Throwing it all at the Wall

I throw a lot of words at Mark all day. I’m not the chattiest person, so this is not about endless conversation. Rather, I’m frequently just provoking him to get literally any reaction. He spends a lot of time sitting and staring. Without good eyes, you can’t read. Without good ears, you can’t easily enjoy TV or a conversation or music. Without good energy, you can’t easily find stimulation outside the house. I’m simply trying to keep his brain active. Alma describes this approach of mine as “setting Mark up for the spike.” I’ll say something random and of no consequence, with very clear available options for a response, and then say to Mark, “What do you think?” or, wryly, “Am I right?” Mark’s responses vary from “what?” because his hearing isn’t good, to ignoring me, to giving me the answer for which I cued him up. Sometimes he comes back with something surprising and delightfully witty.

Last week, I was trying to get Mark to eat (daily challenge) and to take his medications (periodic challenge). I handed him my latest goopy smoothie into which I’d snuck about 1100 calories. He glanced at it and wrinkled his nose at it in utter digust. “Don’t kill the messenger,” I began. “I’m Paul Revere!” I was picking up steam. “I’m riding through town shouting ‘The British are coming! The British are coming!” and then for dramatic flare, I included “It’s the shot heard round the world!” Now, I really don’t know why I think all these distracting non-facts will get him to take a sip of a brownish green smoothie. But really, it seems completely random what does make him take that sip, so I throw a lot at the wall to try.

A few months ago, when Mark was still in skilled nursing, he told my parents that he was looking forward to my nephew Aaron’s wedding next summer. “Aaron’s getting married?” my parents were confused. They are Grandparents in the Know. “Oh,” Mark said. “Maybe I just made that up. If I make up enough stuff, some of it will hit the wall and stick.” A tiny little glimpse into his secret mind. I find myself giving it a go.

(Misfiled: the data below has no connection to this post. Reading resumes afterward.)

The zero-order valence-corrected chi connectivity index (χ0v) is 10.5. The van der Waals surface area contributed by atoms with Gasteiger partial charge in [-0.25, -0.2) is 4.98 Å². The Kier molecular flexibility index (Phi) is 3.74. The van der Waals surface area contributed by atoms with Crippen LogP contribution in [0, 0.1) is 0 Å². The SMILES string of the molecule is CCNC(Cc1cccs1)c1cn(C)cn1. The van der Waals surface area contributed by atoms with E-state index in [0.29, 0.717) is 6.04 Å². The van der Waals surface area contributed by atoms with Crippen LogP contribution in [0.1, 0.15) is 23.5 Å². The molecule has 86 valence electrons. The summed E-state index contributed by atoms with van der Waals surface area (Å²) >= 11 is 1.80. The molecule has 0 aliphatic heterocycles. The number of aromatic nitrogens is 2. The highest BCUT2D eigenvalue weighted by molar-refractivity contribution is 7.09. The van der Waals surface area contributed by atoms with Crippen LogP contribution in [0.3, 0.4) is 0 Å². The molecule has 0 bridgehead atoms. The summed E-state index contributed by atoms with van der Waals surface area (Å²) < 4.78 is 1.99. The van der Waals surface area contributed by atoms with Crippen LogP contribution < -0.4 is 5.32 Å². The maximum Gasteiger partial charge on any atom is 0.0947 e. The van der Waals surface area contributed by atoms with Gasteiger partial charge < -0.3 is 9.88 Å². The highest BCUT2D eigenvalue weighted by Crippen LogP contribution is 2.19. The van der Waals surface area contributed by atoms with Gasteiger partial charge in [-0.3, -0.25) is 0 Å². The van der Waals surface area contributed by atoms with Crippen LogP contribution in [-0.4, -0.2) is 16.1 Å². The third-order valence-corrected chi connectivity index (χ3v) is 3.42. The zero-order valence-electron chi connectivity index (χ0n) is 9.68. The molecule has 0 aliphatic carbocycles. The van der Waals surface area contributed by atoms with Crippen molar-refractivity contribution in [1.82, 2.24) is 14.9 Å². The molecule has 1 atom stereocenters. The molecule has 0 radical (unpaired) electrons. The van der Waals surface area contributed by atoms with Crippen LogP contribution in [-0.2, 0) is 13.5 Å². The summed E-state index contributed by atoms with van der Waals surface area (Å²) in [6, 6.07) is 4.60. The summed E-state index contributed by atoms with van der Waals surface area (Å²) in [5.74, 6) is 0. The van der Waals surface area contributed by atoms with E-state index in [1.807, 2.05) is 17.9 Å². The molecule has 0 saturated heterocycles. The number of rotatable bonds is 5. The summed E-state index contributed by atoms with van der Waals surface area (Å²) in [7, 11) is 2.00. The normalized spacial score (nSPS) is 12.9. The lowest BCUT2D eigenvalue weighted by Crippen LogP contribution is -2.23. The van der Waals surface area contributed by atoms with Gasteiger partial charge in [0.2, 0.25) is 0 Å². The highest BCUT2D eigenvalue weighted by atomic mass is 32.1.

‘It’s the shot heard round the world, Mark!” I repeated more loudly. Mark looked over at me with a look that was somewhere between perplexed, bemused, and annoyed. He didn’t answer me. Alma and I cheerfully launched into researching the phrase “shot heard round the world” (Mark remembered baseball; I remembered history). And then Mark proceeded to ignore my request to take a sip of the smoothie.

This morning, we were sitting on the couch with our beloved dog, Duppy, and Mark’s oldest, Michael. Michael loves Duppy, and was giving her a lot of pets before he heads back to college today. For no reason at all, other than to provoke Mark, I started singing the theme song from The Love Boat. “The Love Boat, soon will be making a lot of love…The Love Boat, promises Duppy a lot of love, I riffed. Mark didn’t respond. I persisted. “The Love Boat, promises something for everyone…” “Even Duppy?” Michael asked. I said that silky little Lila dog brought Duppy love. Michael said he wasn’t so sure they loved each other. I said they were working to achieve peace. “The path to love starts with peace, right, Mark?” “What?” he said. We were sitting right next to each other. “THE PATH TO LOVE STARTS WITH PEACE, AM I RIGHT?” I repeated loudly. (Quasi-yelling those words really takes the romance out of the statement.) “Starts with ‘quiche’?” he said, perplexed.

I’m calling this conversation a success.